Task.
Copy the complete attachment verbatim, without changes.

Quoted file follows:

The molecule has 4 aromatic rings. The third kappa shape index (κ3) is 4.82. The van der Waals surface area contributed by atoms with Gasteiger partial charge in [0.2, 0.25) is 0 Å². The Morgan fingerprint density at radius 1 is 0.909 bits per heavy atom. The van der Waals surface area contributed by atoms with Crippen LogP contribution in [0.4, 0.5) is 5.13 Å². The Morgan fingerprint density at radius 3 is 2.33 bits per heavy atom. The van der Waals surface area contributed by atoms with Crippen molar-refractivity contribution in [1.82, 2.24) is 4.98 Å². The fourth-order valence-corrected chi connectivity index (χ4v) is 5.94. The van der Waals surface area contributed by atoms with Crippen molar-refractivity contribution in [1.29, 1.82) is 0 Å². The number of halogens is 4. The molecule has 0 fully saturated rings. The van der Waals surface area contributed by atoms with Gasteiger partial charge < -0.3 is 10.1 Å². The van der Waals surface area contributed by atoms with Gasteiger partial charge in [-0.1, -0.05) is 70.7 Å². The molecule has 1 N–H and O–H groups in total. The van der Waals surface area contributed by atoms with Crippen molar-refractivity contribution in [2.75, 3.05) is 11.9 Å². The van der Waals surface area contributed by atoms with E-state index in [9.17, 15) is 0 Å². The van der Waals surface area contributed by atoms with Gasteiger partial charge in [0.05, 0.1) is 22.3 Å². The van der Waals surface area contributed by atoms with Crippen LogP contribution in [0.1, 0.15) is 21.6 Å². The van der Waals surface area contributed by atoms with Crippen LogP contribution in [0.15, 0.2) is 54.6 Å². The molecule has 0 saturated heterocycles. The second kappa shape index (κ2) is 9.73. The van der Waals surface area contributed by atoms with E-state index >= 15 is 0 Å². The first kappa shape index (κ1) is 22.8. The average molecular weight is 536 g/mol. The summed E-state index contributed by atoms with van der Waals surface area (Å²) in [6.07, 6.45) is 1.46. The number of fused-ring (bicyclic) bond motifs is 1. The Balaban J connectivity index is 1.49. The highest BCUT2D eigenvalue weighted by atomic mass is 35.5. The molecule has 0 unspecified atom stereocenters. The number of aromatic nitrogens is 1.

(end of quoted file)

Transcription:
The molecule has 4 aromatic rings. The third kappa shape index (κ3) is 4.82. The van der Waals surface area contributed by atoms with Gasteiger partial charge in [0.2, 0.25) is 0 Å². The Morgan fingerprint density at radius 1 is 0.909 bits per heavy atom. The van der Waals surface area contributed by atoms with Crippen LogP contribution in [0.4, 0.5) is 5.13 Å². The Morgan fingerprint density at radius 3 is 2.33 bits per heavy atom. The van der Waals surface area contributed by atoms with Crippen molar-refractivity contribution in [1.82, 2.24) is 4.98 Å². The fourth-order valence-corrected chi connectivity index (χ4v) is 5.94. The van der Waals surface area contributed by atoms with Crippen molar-refractivity contribution in [1.29, 1.82) is 0 Å². The number of halogens is 4. The molecule has 0 fully saturated rings. The van der Waals surface area contributed by atoms with Gasteiger partial charge < -0.3 is 10.1 Å². The van der Waals surface area contributed by atoms with Gasteiger partial charge in [-0.1, -0.05) is 70.7 Å². The molecule has 1 N–H and O–H groups in total. The van der Waals surface area contributed by atoms with Crippen molar-refractivity contribution in [2.75, 3.05) is 11.9 Å². The van der Waals surface area contributed by atoms with E-state index in [9.17, 15) is 0 Å². The van der Waals surface area contributed by atoms with Gasteiger partial charge in [0.05, 0.1) is 22.3 Å². The van der Waals surface area contributed by atoms with Crippen LogP contribution in [0.1, 0.15) is 21.6 Å². The van der Waals surface area contributed by atoms with Crippen LogP contribution in [0.15, 0.2) is 54.6 Å². The molecule has 0 saturated heterocycles. The second kappa shape index (κ2) is 9.73. The van der Waals surface area contributed by atoms with E-state index >= 15 is 0 Å². The first kappa shape index (κ1) is 22.8. The average molecular weight is 536 g/mol. The summed E-state index contributed by atoms with van der Waals surface area (Å²) in [6.07, 6.45) is 1.46. The number of fused-ring (bicyclic) bond motifs is 1. The Balaban J connectivity index is 1.49. The highest BCUT2D eigenvalue weighted by atomic mass is 35.5. The molecule has 0 unspecified atom stereocenters. The number of aromatic nitrogens is 1.